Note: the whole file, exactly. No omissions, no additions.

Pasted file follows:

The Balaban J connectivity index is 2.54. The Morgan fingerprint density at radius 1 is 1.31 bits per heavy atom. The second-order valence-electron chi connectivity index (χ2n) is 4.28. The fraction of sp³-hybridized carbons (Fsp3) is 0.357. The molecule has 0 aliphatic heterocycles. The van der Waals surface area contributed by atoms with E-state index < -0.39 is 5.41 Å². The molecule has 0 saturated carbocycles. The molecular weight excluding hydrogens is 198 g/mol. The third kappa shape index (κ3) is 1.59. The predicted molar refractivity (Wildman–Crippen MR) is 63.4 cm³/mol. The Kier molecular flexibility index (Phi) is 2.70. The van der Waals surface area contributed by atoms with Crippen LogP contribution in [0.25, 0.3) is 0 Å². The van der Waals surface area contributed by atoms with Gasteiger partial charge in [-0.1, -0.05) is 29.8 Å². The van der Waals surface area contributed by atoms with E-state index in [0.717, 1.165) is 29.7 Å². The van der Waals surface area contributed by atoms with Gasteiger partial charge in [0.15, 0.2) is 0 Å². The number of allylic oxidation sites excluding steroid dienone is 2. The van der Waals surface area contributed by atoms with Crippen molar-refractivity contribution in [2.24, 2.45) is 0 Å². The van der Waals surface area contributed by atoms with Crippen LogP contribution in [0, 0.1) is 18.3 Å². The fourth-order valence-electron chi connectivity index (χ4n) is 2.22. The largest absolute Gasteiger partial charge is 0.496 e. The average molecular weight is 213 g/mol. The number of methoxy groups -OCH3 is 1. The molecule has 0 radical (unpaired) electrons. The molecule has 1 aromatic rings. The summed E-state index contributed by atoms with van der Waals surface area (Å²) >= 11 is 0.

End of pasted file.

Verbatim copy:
The Balaban J connectivity index is 2.54. The Morgan fingerprint density at radius 1 is 1.31 bits per heavy atom. The second-order valence-electron chi connectivity index (χ2n) is 4.28. The fraction of sp³-hybridized carbons (Fsp3) is 0.357. The molecule has 0 aliphatic heterocycles. The van der Waals surface area contributed by atoms with E-state index < -0.39 is 5.41 Å². The molecule has 0 saturated carbocycles. The molecular weight excluding hydrogens is 198 g/mol. The third kappa shape index (κ3) is 1.59. The predicted molar refractivity (Wildman–Crippen MR) is 63.4 cm³/mol. The Kier molecular flexibility index (Phi) is 2.70. The van der Waals surface area contributed by atoms with Crippen LogP contribution in [0.25, 0.3) is 0 Å². The van der Waals surface area contributed by atoms with Gasteiger partial charge in [-0.1, -0.05) is 29.8 Å². The van der Waals surface area contributed by atoms with E-state index in [0.717, 1.165) is 29.7 Å². The van der Waals surface area contributed by atoms with Gasteiger partial charge in [0.15, 0.2) is 0 Å². The number of allylic oxidation sites excluding steroid dienone is 2. The van der Waals surface area contributed by atoms with Crippen molar-refractivity contribution in [2.24, 2.45) is 0 Å². The van der Waals surface area contributed by atoms with Crippen LogP contribution in [0, 0.1) is 18.3 Å². The fourth-order valence-electron chi connectivity index (χ4n) is 2.22. The largest absolute Gasteiger partial charge is 0.496 e. The average molecular weight is 213 g/mol. The number of methoxy groups -OCH3 is 1. The molecule has 0 radical (unpaired) electrons. The molecule has 1 aromatic rings. The summed E-state index contributed by atoms with van der Waals surface area (Å²) >= 11 is 0.